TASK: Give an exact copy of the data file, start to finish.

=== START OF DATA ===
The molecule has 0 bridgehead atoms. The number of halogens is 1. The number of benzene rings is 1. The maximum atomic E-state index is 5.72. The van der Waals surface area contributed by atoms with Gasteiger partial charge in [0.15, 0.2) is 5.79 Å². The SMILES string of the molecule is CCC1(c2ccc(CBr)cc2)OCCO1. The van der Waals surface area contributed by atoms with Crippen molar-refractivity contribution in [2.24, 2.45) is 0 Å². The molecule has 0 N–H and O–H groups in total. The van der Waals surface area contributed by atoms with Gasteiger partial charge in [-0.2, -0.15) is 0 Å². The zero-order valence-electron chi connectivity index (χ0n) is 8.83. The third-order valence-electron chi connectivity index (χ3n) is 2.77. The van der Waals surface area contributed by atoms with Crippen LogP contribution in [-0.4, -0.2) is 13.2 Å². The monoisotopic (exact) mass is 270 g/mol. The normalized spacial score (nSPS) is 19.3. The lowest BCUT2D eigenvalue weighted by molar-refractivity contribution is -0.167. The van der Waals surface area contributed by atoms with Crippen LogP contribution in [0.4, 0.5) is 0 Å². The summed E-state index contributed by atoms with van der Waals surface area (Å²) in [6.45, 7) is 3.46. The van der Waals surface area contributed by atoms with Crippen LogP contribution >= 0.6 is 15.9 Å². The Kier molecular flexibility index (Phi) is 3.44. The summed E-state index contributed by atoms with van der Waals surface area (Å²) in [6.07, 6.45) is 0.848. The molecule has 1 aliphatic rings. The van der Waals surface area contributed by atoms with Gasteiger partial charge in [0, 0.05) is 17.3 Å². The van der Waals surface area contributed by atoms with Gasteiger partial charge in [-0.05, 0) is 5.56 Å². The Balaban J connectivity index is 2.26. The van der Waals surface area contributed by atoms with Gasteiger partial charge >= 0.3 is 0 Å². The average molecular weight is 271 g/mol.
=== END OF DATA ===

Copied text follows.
The molecule has 0 bridgehead atoms. The number of halogens is 1. The number of benzene rings is 1. The maximum atomic E-state index is 5.72. The van der Waals surface area contributed by atoms with Gasteiger partial charge in [0.15, 0.2) is 5.79 Å². The SMILES string of the molecule is CCC1(c2ccc(CBr)cc2)OCCO1. The van der Waals surface area contributed by atoms with Crippen molar-refractivity contribution in [2.24, 2.45) is 0 Å². The molecule has 0 N–H and O–H groups in total. The van der Waals surface area contributed by atoms with Gasteiger partial charge in [-0.2, -0.15) is 0 Å². The zero-order valence-electron chi connectivity index (χ0n) is 8.83. The third-order valence-electron chi connectivity index (χ3n) is 2.77. The van der Waals surface area contributed by atoms with Crippen LogP contribution in [-0.4, -0.2) is 13.2 Å². The monoisotopic (exact) mass is 270 g/mol. The normalized spacial score (nSPS) is 19.3. The lowest BCUT2D eigenvalue weighted by molar-refractivity contribution is -0.167. The van der Waals surface area contributed by atoms with Crippen LogP contribution in [0.4, 0.5) is 0 Å². The summed E-state index contributed by atoms with van der Waals surface area (Å²) in [6.45, 7) is 3.46. The van der Waals surface area contributed by atoms with Crippen LogP contribution >= 0.6 is 15.9 Å². The Kier molecular flexibility index (Phi) is 3.44. The summed E-state index contributed by atoms with van der Waals surface area (Å²) in [6.07, 6.45) is 0.848. The molecule has 1 aliphatic rings. The van der Waals surface area contributed by atoms with Gasteiger partial charge in [0, 0.05) is 17.3 Å². The van der Waals surface area contributed by atoms with Gasteiger partial charge in [-0.05, 0) is 5.56 Å². The Balaban J connectivity index is 2.26. The van der Waals surface area contributed by atoms with Gasteiger partial charge >= 0.3 is 0 Å². The average molecular weight is 271 g/mol.